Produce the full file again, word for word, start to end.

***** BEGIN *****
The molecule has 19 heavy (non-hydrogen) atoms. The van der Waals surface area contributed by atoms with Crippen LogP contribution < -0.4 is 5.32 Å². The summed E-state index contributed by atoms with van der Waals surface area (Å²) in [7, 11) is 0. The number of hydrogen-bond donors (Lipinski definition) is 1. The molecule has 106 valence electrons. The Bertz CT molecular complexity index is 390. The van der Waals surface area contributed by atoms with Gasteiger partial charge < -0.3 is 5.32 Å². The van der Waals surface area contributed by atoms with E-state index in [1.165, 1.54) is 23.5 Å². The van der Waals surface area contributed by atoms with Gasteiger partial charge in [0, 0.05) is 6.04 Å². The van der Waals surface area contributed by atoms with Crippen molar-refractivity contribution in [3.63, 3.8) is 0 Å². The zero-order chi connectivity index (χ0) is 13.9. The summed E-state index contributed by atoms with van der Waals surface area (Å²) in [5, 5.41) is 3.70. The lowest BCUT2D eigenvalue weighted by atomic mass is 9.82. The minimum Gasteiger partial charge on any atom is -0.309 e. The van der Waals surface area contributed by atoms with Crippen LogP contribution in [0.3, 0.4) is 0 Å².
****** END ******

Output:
The molecule has 19 heavy (non-hydrogen) atoms. The van der Waals surface area contributed by atoms with Crippen LogP contribution < -0.4 is 5.32 Å². The summed E-state index contributed by atoms with van der Waals surface area (Å²) in [7, 11) is 0. The number of hydrogen-bond donors (Lipinski definition) is 1. The molecule has 106 valence electrons. The Bertz CT molecular complexity index is 390. The van der Waals surface area contributed by atoms with Gasteiger partial charge < -0.3 is 5.32 Å². The van der Waals surface area contributed by atoms with E-state index in [1.165, 1.54) is 23.5 Å². The van der Waals surface area contributed by atoms with Gasteiger partial charge in [0, 0.05) is 6.04 Å². The van der Waals surface area contributed by atoms with Crippen molar-refractivity contribution in [3.63, 3.8) is 0 Å². The zero-order chi connectivity index (χ0) is 13.9. The summed E-state index contributed by atoms with van der Waals surface area (Å²) in [5, 5.41) is 3.70. The lowest BCUT2D eigenvalue weighted by atomic mass is 9.82. The minimum Gasteiger partial charge on any atom is -0.309 e. The van der Waals surface area contributed by atoms with Crippen LogP contribution in [0.3, 0.4) is 0 Å².